The Chapter 13 Plan
Chapter 13 is the ideal vehicle for a debtor facing foreclosure. As indicated supra, the filing of a Chapter 13 bankruptcy case results in an “automatic stay” which can stop a foreclosure sale. By commencing a case under Chapter 13 a debtor may be able to permanently stop any foreclosure sale by providing to cure any defaults on the mortgage(s) within a reasonable period of time (about 36 months) in the plan. 11 U.S.C. § 1322(b).
The debtor is required to file a Chapter 13 plan 15 days after the filing of the bankruptcy petition. Federal Rules of Bankruptcy Procedure 3015(b). The debtor must commit to pay into the plan all projected “disposable income” for the duration of the plan. 11 U.S.C. § 1322(a). Disposable income is defined as income not reasonably necessary for the maintenance or support of the debtor or dependents. If the debtor operates a business, disposable income is defined as excluding those amounts which are necessary for the payment of ordinary operating expenses. 11 U.S.C. § 1325(b)(2).
As stated above, the Chapter 13 plan dictates which creditors are paid and how much of their allowed claim they are paid. While secured creditors are specifically provided for in a Chapter 13 plan, unsecured creditors are not. Unsecured creditors will only receive a distribution from the Chapter 13 plan if a proof of claim is timely filed with the bankruptcy court. Unsecured creditors have to file their proof of claim within 90 days after the first date set for the meeting of creditors. Federal Rules of Bankruptcy Procedure 3002(c). A governmental unit, however, may file a proof of claim until the expiration of 180 days from the date the case is filed. 11 U.S.C. § 502(b)(9).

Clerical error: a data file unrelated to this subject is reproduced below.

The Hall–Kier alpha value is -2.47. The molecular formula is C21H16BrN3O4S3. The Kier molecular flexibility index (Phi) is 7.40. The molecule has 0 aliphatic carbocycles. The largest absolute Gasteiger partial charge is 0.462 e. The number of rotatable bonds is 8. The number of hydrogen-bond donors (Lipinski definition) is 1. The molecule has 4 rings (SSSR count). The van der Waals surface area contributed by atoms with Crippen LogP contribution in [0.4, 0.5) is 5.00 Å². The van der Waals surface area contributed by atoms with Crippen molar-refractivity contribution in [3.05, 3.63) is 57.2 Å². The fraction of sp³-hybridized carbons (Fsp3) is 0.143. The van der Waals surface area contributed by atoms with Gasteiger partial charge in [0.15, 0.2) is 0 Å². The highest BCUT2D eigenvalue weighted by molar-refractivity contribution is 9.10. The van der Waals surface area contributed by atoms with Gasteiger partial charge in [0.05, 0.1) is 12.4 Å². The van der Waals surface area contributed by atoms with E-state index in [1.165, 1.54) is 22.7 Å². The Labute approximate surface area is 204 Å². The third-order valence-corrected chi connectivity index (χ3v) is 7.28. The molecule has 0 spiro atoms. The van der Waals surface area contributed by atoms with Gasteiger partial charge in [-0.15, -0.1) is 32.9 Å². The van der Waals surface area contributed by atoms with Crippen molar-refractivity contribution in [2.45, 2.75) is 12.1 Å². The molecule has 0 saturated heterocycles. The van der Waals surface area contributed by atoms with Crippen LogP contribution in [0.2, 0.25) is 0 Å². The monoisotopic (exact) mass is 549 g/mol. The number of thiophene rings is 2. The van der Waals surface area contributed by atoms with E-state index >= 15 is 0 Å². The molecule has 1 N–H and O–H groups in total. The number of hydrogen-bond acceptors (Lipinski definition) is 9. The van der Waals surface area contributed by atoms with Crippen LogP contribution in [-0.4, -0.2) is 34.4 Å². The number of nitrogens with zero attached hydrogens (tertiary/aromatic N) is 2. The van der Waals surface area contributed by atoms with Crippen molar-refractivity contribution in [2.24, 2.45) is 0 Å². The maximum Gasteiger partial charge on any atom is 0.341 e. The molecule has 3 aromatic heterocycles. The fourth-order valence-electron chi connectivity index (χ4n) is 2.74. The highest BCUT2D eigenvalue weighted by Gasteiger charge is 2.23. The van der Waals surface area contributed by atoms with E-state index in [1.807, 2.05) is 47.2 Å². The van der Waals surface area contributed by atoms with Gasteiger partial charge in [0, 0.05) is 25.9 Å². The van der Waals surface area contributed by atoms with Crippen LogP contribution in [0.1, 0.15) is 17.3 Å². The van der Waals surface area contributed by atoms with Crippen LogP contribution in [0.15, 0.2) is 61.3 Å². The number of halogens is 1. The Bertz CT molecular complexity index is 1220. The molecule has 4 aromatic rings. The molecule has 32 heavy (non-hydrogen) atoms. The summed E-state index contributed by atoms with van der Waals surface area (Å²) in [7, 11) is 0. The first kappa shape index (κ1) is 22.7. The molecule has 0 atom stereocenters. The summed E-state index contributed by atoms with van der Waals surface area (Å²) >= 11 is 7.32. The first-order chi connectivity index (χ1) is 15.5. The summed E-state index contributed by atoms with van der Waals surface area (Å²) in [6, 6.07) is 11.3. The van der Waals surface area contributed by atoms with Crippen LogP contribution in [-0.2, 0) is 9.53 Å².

The Bankruptcy Code affords both the Chapter 13 trustee and the debtor’s creditors the opportunity to object to the confirmation of the Chapter 13 plan. If the trustee or a creditor objects to confirmation of the Chapter 13 plan, a hearing is scheduled before the Bankruptcy Court. There are a number of objections that can be made by trustees and creditors, but the most frequent objections are: (1) the total plan payments are less than creditors would receive if the debtor’s assets were liquidated under Chapter 7 of the Bankruptcy Code; or (2) the debtor’s plan does not commit all of the debtor’s projected net disposable income for the minimum three-year period. If the objection is sustained and the plan is not confirmed, the debtor may attempt to modify the plan, convert the case to a Chapter 7, or allow the bankruptcy case to be dismissed.